- Comparative Anatomy
Lucy was a small-bodied female that probably stood about 3”6” (107cm)8 tall and weighed roughly 60 pounds (27.3 kg)9. Scientists can tell that Lucy is female because the anatomy of her pelvis generally resembles that of female modern humans. In addition, Lucy’s body size overall, as well as those of other female A. afarensis, is smaller than the body sizes of male A. afarensis specimens. A difference in body size between males and females of the same species is called sexual dimorphism, meaning two (“di”) forms (“morph”) between sexes.
Lucy’s face was chimpanzee-like. Below her eyes, her face projected forward beyond the plane of the eyes, a character trait known as prognathism. Features that Lucy shares with chimpanzees are called retained primitive features, meaning that these features were present in the ape-like species from which Lucy’s species evolved, and that Lucy’s species, A. afarensis, kept these features even after the species diverged from that last common ancestor.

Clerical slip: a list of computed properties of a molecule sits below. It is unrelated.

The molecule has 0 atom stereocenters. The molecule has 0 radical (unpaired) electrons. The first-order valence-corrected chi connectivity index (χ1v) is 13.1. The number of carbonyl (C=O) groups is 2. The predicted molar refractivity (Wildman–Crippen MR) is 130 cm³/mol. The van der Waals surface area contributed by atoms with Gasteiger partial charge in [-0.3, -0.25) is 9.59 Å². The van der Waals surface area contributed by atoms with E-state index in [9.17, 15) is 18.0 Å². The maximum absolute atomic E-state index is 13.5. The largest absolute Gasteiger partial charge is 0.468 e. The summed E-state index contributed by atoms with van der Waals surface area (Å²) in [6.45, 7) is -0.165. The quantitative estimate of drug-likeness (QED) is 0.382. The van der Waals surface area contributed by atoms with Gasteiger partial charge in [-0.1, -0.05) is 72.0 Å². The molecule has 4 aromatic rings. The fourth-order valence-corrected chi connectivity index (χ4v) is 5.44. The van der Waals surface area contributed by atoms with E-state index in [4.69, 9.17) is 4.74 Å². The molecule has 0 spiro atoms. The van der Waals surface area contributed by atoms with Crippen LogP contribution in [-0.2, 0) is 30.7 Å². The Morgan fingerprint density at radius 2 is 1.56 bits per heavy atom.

eFossils is a collaborative website in which users can explore important fossil localities and browse the fossil digital library. If you have any problems using this site or have any other questions, please feel free to contact us.
Funding for eFossils was provided by the Longhorn Innovation Fund for Technology (LIFT) Award from the Research & Educational Technology Committee (R&E) of the IT governance structure at The University of Texas at Austin.